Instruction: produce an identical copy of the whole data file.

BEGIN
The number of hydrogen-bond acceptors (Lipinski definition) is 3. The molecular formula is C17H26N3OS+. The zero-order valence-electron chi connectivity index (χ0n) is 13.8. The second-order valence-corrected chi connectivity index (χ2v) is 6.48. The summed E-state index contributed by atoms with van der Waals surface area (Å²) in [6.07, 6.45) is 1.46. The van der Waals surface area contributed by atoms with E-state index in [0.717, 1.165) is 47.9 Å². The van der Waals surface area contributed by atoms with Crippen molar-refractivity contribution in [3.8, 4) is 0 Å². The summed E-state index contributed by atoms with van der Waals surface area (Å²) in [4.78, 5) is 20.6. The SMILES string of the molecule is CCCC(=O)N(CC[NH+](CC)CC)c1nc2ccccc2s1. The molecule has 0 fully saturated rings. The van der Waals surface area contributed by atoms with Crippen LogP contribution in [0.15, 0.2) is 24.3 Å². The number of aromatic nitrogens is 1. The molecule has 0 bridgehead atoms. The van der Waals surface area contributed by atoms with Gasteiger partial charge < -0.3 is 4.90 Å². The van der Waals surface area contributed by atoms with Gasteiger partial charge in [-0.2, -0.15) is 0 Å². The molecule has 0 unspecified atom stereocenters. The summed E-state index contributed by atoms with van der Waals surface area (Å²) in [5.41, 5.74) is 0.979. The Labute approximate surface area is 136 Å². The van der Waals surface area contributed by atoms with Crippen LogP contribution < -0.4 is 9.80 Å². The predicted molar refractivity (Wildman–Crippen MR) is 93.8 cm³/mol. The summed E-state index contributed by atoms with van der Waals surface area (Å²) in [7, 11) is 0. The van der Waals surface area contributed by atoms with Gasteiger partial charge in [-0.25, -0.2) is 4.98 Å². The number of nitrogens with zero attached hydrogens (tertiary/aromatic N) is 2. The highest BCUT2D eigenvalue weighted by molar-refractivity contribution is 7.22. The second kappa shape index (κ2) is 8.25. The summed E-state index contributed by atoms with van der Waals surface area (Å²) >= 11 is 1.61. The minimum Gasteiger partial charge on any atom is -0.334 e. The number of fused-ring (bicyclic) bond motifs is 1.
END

The number of hydrogen-bond acceptors (Lipinski definition) is 3. The molecular formula is C17H26N3OS+. The zero-order valence-electron chi connectivity index (χ0n) is 13.8. The second-order valence-corrected chi connectivity index (χ2v) is 6.48. The summed E-state index contributed by atoms with van der Waals surface area (Å²) in [6.07, 6.45) is 1.46. The van der Waals surface area contributed by atoms with E-state index in [0.717, 1.165) is 47.9 Å². The van der Waals surface area contributed by atoms with Crippen molar-refractivity contribution in [3.8, 4) is 0 Å². The summed E-state index contributed by atoms with van der Waals surface area (Å²) in [4.78, 5) is 20.6. The SMILES string of the molecule is CCCC(=O)N(CC[NH+](CC)CC)c1nc2ccccc2s1. The molecule has 0 fully saturated rings. The van der Waals surface area contributed by atoms with Crippen LogP contribution in [0.15, 0.2) is 24.3 Å². The number of aromatic nitrogens is 1. The molecule has 0 bridgehead atoms. The van der Waals surface area contributed by atoms with Gasteiger partial charge < -0.3 is 4.90 Å². The van der Waals surface area contributed by atoms with Gasteiger partial charge in [-0.2, -0.15) is 0 Å². The molecule has 0 unspecified atom stereocenters. The summed E-state index contributed by atoms with van der Waals surface area (Å²) in [5.41, 5.74) is 0.979. The Labute approximate surface area is 136 Å². The van der Waals surface area contributed by atoms with Crippen LogP contribution < -0.4 is 9.80 Å². The predicted molar refractivity (Wildman–Crippen MR) is 93.8 cm³/mol. The summed E-state index contributed by atoms with van der Waals surface area (Å²) in [7, 11) is 0. The van der Waals surface area contributed by atoms with Gasteiger partial charge in [-0.25, -0.2) is 4.98 Å². The number of nitrogens with zero attached hydrogens (tertiary/aromatic N) is 2. The highest BCUT2D eigenvalue weighted by molar-refractivity contribution is 7.22. The second kappa shape index (κ2) is 8.25. The summed E-state index contributed by atoms with van der Waals surface area (Å²) >= 11 is 1.61. The minimum Gasteiger partial charge on any atom is -0.334 e. The number of fused-ring (bicyclic) bond motifs is 1.